By Fiona Johannessen
I had a busy day on the 5th September. Mum flew down from Auckland in the afternoon, five days before my due date. We walked to Island Bay and forgot the bus money so had to walk home again which was an hour and a half return journey.
That evening after dinner my husband, Mum and I chatted about my birth plan and I showed her the acupressure booklet I’d downloaded on the recommendation of my midwife and antenatal teacher. I was hoping for a natural homebirth and had organised the birthing pool which we had erected in the lounge of our small rented house a few days earlier.
Just as we were heading to bed at 10:30pm, I felt a mild cramping sensation beginning. On closer observation with the use of a pen and notepad my recordings showed that the cramps came and went every 3-5 minutes. The three of us discussed these signs of early labour and decided to wait up and see if anything would eventuate. The contractions continued at regular intervals but were mild. My husband busied himself by taking charge of filling the birth pool, using the hose from an outside tap to run cold water in.
The midwife was rung and informed, she sounded sleepy at the end of the line.
Mum had a short hours sleep in the early hours, while I laid out yoga mats and rested in the lounge, continuing to record contractions for the first four hours.
This was a good form of distraction until the intensity increased with the labour.
It was all a rush of excitement and anticipation as I realised the real thing had begun and our baby was on it’s way!
With the pool heating unit on and aromatherapy burner sending out calming scents, I was as ready as I could be for the full event to happen.
I felt much comforted when Mum emerged from the bedroom about 2:30am and began pressing on my sacrum during the contractions as per the acupressure booklet. I had a comb pressed into my hand for hours, alternating hands with each contraction. It took some of the intensity out of my increasingly strong contractions.
The midwife was phoned again, this time at 4am, and she arrived to check me half an hour later. Things were obviously OK, as she had a nap in the bedroom, leaving Mum and GE to deal with my demands… ”Harder, press harder, there, there!!!”
The pool temperature was checked, and rechecked and checked again, and seemed to be heating discouragingly slowly. We later learned that when its use is imminent, fill with warm or hot water! I was on all fours on my yoga mats, rocking and breathing hard through the contractions.
At 6am I felt a rush of warm water and Mum’s voice, “Right, wake up the midwife now!”
She emerged and gave me some encouragement as I huffed and hummed through my contractions.
My yoga training was beginning to come in handy. I used self talk to focus my energy inwards, visualising flowers opening, muscles relaxing and my breath coming and going like waves rolling into shore.
I got the shakes in my legs and a nasty headache that the midwife’s expert acupuncture took away, the needle tweaked into my forehead for half an hour. Waves of nausea were a distraction, but I managed to gulp down fluids at regular intervals, the words of my antenatal teacher resonating (“if you get dehydrated, you may need to be given IV fluids”). A hospital visit I was determined to avoid.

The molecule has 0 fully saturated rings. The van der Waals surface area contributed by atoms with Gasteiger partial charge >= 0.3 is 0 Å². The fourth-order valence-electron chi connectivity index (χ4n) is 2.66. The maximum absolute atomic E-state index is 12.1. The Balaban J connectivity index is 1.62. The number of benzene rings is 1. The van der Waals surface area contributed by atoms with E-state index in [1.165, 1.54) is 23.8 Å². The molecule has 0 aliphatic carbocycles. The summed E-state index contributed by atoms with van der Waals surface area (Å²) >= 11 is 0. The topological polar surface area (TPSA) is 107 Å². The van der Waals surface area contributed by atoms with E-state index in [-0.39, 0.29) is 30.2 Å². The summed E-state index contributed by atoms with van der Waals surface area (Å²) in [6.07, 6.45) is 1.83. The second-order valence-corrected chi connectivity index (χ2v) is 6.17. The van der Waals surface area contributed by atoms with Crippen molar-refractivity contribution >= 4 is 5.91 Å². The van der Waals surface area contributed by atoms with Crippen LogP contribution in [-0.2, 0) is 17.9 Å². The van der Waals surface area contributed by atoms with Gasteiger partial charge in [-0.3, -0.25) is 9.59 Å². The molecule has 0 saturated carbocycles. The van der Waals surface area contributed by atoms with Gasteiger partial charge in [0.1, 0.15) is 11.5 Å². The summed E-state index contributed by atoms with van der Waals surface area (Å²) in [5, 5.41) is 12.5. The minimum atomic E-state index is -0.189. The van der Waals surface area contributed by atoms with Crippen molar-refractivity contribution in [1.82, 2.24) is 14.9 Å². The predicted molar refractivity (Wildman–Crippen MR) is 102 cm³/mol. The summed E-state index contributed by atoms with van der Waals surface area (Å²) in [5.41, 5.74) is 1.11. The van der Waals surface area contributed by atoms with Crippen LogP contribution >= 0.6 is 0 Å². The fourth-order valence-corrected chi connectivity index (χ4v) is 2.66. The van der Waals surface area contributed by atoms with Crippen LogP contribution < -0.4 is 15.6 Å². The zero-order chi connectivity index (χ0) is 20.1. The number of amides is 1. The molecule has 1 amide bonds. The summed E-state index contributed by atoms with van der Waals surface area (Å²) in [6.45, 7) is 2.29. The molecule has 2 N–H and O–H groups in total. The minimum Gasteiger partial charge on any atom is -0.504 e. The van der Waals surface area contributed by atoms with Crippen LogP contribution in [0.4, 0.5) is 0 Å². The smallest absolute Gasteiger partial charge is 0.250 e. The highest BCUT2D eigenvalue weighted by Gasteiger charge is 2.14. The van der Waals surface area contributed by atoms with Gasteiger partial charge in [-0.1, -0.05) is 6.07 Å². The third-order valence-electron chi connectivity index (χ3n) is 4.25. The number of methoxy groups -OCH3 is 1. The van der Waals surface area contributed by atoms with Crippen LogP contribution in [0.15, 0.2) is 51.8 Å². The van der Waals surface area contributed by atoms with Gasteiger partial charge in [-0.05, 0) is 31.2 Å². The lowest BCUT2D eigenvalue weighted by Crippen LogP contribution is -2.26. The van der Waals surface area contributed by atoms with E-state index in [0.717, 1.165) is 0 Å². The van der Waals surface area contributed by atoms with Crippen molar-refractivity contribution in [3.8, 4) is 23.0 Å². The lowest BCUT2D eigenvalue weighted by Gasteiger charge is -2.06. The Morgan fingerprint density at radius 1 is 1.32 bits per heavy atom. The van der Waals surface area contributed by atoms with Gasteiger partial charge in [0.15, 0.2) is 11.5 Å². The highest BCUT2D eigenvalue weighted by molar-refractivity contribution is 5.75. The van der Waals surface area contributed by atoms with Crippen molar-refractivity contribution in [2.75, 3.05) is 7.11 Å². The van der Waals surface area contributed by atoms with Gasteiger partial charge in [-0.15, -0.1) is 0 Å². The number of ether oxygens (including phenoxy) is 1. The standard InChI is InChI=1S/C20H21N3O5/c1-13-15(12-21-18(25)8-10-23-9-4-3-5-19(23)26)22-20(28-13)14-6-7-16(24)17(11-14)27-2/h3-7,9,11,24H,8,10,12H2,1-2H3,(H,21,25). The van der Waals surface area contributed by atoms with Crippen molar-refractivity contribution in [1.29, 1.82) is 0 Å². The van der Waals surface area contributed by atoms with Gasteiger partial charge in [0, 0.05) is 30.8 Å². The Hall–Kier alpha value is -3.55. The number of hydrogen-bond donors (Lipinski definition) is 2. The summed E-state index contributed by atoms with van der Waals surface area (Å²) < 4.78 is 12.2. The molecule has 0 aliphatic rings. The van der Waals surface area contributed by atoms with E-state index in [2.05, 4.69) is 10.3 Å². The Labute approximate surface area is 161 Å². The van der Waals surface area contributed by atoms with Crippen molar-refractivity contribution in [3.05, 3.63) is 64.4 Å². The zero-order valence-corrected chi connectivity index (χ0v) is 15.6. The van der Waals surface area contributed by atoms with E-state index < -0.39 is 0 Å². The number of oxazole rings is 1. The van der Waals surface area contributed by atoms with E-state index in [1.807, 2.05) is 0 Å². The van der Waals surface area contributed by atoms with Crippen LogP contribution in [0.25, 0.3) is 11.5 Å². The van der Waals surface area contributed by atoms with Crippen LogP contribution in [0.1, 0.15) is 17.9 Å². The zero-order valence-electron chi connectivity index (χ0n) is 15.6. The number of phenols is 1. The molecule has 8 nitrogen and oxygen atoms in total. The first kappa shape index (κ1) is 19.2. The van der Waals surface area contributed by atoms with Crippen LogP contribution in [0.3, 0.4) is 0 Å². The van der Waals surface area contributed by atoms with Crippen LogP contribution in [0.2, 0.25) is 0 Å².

Finally the pool reached a bearable 36 degrees and I was in like a shot.
The water instantly calmed and soothed me, taking the weight off my limbs and the edge off the contractions. With Mum and GE murmuring reassurances and encouragement at the side, I leant over the edge and dug in for what I hoped was the final leg of this marathon effort.
Each contraction sent aches down my hips and thighs, and when I sent an exploratory finger inside, I could feel the baby’s head, hard and warm as it pressed down upon my cervix. An internal exam at 8am revealed 8 cm dilation, which was enormously discouraging with my waning energy and increasing desire to have it out!
The midwife did some intermittent foetal monitoring, and I had my eyes shut most of the time now, trying hard to visualise the cervix open and to breath as calmly and steadily as I could.
My exhales began to sound like someone with severe constipation and the downtime between contractions barely allowed me time to recover.
I peed in the pool without caring and my husband later divulged that he dutifully scooped out a poo.
At 10am the midwife suggested I get out, as the foetal heart rate had dropped a little.
She cheerfully predicted that we’d have the baby by lunchtime. That seemed enough to hurry everything along for me at this point. The second midwife was called and within 15 minutes I was told to push!
On all fours, I felt the urge to bear down overwhelm me, and the sharp sting as the baby’s head emerged. Two or three contractions later which seemed like an eternity, out slipped a baby girl, which the midwife caught, and passed through my legs to me. Mum and my husband both looked adoringly at the wee being, covered in blood and vernix, issuing forth screams as I cradled her tiny little body in my arms!
We all sat around, me feeling enormously happy, Mum and my husband probably relieved.
The new dad cut the cord, then baby and I got back into the pool for a bath, while paperwork got done and the placenta was examined by the two midwives.
I was given a shot to stop the bleeding and a couple of stitches to mend an awkward tear which baby’s shoulder had caused as it stuck coming out.
Then we all sat down to scrambled eggs on toast, which my husband made, and glowed in the bliss of our gorgeous baby girl. We were now parents!